Commentary

Selected Criticism

Title:
"Song of the Banner at Daybreak" (1865)
Author:
Hatlen, Burton
Print source:
J.R. LeMaster and Donald D. Kummings, eds., Walt Whitman: An Encyclopedia (New York: Garland Publishing, 1998), reproduced by permission.

"Song of the Banner at Daybreak" constitutes Whitman's longest poem on the Civil War, unless we count "When Lilacs Last in the Dooryard Bloom'd" as a war poem. "Song of the Banner" was probably written early in the war, for in 1861 Whitman's publishers, Thayer and Eldridge, advertised 'Banner at Day-Break' as the title poem of a book Whitman was preparing. However, the poem did not see print until 1865, when it was published in Drum-Taps. As Leaves of Grass evolved, Whitman redesigned several of the subsections so that they pivot on a long poem: "I Sing the Body Electric" in "Children of Adam," or "Out of the Cradle Endlessly Rocking" in "Sea-Drift." "Song of the Banner" plays a similar role in what eventually became the "Drum-Taps" cluster. (In the original Drum-Taps volume, it has a rival in "Pioneers! O Pioneers!," but Whitman later moved "Pioneers!" to the "Birds of Passage" section.) Any attempt to understand Whitman's response to the war must therefore pay close attention to "Song of the Banner."

"Song of the Banner " is structured as a masque or choric text, with five speakers: the Poet, the Child, the Father, the Pennant, and the Banner. At the beginning of the poem, the Pennant summons the Child to battle, while the Father, alarmed, tries to persuade his Child to stay home. Despite this apparently dialogic structure, however, there is no true debate within the poem. For the Poet gets both the first word and the last, and from the beginning the Poet greets the war with enthusiasm: "I'll pour the verse with streams of blood, full of volition, full of joy, / Then loosen, launch forth, to go and compete, / With the banner and pennant a-flapping." As for the Father, he is defined for us as simply a greedy materialist. Rather than inviting a dialogue between pro- and antiwar parties, Whitman suggests that all idealists are joyously committed to the war, while those opposed to it are motivated solely by selfishness. Not surprisingly, then, the Child adopts the Banner as his new soul-father; and although the poem breaks off before we know what the Child will do, it seems clear that he will plunge into the battle, to the applause of the Poet.

Tonally, "Song of the Banner" contrasts sharply with many of the other poems gathered in "Drum-Taps." The anguished tenderness toward the dead that we find in "Vigil Strange I Kept on the Field One Night" or "A Sight in the Camp in the Daybreak Gray and Dim," the almost surrealist sense of the horror of war so striking in "A March in the Ranks Hard-Prest, and the Road Unknown"—these tonalities are entirely absent from "Song of the Banner." The strong probability that Whitman wrote this poem early in the war, before he had seen for himself the effects of combat, may in part explain its tone. Although as the struggle went on Whitman could not ignore the human costs of the war, at the start he greeted the idea of the war with a rush of euphoria, and "Song of the Banner" gives expression to this euphoria, which at times seems to shade into blood-lust. Despite the central position it occupies in the "Drum-Taps" cluster of Leaves of Grass, therefore, "Song of the Banner" has seemed to many readers less the thematic center of the group than an awkward, even embarrassing anomaly.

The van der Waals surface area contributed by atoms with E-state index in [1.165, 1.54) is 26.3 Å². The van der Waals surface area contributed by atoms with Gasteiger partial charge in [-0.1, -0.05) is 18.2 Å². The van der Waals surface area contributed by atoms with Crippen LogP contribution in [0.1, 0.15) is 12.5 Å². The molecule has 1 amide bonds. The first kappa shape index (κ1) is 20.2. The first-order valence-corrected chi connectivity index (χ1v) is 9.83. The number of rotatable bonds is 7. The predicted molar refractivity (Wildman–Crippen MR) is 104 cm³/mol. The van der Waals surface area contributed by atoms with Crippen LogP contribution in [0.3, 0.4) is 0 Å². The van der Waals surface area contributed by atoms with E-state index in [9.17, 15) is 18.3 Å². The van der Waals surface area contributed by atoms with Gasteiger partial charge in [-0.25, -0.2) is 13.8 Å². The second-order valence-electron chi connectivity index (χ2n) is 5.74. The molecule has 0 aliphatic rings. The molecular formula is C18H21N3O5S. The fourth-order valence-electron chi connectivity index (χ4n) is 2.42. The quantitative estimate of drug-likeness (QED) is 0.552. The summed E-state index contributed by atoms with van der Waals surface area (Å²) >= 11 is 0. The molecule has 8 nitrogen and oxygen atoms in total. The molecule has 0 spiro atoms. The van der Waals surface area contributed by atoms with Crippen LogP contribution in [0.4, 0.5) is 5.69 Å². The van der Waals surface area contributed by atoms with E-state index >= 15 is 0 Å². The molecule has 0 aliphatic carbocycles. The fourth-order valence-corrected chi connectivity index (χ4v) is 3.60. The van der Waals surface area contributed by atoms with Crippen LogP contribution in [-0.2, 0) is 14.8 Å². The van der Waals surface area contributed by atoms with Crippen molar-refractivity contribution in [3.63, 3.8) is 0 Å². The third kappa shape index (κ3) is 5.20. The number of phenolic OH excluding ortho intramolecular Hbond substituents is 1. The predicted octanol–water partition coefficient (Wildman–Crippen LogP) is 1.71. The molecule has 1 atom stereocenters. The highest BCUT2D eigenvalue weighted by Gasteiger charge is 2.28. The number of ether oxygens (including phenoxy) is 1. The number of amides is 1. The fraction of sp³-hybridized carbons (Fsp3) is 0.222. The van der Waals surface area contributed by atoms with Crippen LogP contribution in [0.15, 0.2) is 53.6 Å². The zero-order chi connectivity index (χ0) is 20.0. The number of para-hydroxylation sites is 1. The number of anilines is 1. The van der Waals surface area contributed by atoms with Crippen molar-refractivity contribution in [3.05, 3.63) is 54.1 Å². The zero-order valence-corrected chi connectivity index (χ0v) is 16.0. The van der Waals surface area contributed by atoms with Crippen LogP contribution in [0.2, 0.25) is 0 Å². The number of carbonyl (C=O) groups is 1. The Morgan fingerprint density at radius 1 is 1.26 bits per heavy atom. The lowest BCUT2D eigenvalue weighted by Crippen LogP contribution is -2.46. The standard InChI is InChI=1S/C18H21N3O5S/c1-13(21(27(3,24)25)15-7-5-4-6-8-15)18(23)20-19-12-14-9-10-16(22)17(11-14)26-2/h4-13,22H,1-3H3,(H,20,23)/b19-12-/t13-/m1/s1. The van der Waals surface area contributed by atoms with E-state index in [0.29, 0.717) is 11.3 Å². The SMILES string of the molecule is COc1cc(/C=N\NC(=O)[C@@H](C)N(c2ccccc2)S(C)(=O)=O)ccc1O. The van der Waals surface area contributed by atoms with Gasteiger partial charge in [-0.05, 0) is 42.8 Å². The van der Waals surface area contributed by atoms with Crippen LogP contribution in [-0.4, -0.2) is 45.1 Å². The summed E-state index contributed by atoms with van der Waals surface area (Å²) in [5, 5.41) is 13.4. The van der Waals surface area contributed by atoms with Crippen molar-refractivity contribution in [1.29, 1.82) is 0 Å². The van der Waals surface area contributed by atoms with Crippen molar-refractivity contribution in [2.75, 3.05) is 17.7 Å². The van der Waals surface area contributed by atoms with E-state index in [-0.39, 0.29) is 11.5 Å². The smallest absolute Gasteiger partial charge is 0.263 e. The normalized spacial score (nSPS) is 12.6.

Bibliography

Hatlen, Burton. "The Many and/or the One: Poetics Versus Ideology in Whitman's 'Our Old Feuillage' and 'Song of the Banner at Daybreak.'" American Transcendentalist Quarterly ns 6 (1992): 189–211.

Larson, Kerry C. Whitman's Drama of Consensus. Chicago: U of Chicago P, 1988.

Moon, Michael. Disseminating Whitman: Revision and Corporeality in "Leaves of Grass." Cambridge, Mass.: Harvard UP, 1991.

Sweet, Timothy. Traces of War: Poetry, Photography, and the Crisis of the Union. Baltimore: Johns Hopkins UP, 1990.

Thomas, M. Wynn. The Lunar Light of Whitman's Poetry. Cambridge, Mass.: Harvard UP, 1987.

Whitman, Walt. Leaves of Grass: Comprehensive Reader's Edition. Ed. Harold W. Blodgett and Sculley Bradley. New York: New York UP, 1965.


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